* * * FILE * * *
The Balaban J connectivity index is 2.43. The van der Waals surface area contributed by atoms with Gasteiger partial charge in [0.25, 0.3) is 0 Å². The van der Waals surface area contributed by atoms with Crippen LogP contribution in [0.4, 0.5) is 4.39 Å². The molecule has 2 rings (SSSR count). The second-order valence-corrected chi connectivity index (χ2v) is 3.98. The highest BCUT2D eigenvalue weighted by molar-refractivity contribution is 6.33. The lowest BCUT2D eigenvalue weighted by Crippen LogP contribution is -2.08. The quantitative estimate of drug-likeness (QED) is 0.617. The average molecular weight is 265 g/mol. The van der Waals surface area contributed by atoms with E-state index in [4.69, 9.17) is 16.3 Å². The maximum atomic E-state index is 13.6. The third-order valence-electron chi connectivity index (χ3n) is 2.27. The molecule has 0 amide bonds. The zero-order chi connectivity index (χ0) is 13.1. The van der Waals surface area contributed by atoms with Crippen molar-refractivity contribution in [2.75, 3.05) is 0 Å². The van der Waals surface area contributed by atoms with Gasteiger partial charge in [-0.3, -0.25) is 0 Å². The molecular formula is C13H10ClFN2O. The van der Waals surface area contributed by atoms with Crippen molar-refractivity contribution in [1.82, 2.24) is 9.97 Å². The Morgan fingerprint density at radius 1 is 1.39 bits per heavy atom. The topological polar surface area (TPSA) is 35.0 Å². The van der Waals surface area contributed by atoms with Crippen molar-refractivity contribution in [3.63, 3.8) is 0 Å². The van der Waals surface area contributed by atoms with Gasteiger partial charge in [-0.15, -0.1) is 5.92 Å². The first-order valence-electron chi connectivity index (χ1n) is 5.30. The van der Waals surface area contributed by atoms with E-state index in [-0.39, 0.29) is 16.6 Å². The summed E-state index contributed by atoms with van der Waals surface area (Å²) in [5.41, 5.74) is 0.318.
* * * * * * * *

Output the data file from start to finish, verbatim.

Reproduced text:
The Balaban J connectivity index is 2.43. The van der Waals surface area contributed by atoms with Gasteiger partial charge in [0.25, 0.3) is 0 Å². The van der Waals surface area contributed by atoms with Crippen LogP contribution in [0.4, 0.5) is 4.39 Å². The molecule has 2 rings (SSSR count). The second-order valence-corrected chi connectivity index (χ2v) is 3.98. The highest BCUT2D eigenvalue weighted by molar-refractivity contribution is 6.33. The lowest BCUT2D eigenvalue weighted by Crippen LogP contribution is -2.08. The quantitative estimate of drug-likeness (QED) is 0.617. The average molecular weight is 265 g/mol. The van der Waals surface area contributed by atoms with E-state index in [4.69, 9.17) is 16.3 Å². The maximum atomic E-state index is 13.6. The third-order valence-electron chi connectivity index (χ3n) is 2.27. The molecule has 0 amide bonds. The zero-order chi connectivity index (χ0) is 13.1. The van der Waals surface area contributed by atoms with Crippen molar-refractivity contribution in [2.75, 3.05) is 0 Å². The van der Waals surface area contributed by atoms with Gasteiger partial charge in [-0.3, -0.25) is 0 Å². The molecular formula is C13H10ClFN2O. The van der Waals surface area contributed by atoms with Crippen molar-refractivity contribution in [1.82, 2.24) is 9.97 Å². The Morgan fingerprint density at radius 1 is 1.39 bits per heavy atom. The topological polar surface area (TPSA) is 35.0 Å². The van der Waals surface area contributed by atoms with Crippen molar-refractivity contribution in [3.63, 3.8) is 0 Å². The van der Waals surface area contributed by atoms with Gasteiger partial charge in [-0.15, -0.1) is 5.92 Å². The first-order valence-electron chi connectivity index (χ1n) is 5.30. The van der Waals surface area contributed by atoms with E-state index in [-0.39, 0.29) is 16.6 Å². The summed E-state index contributed by atoms with van der Waals surface area (Å²) in [5.41, 5.74) is 0.318.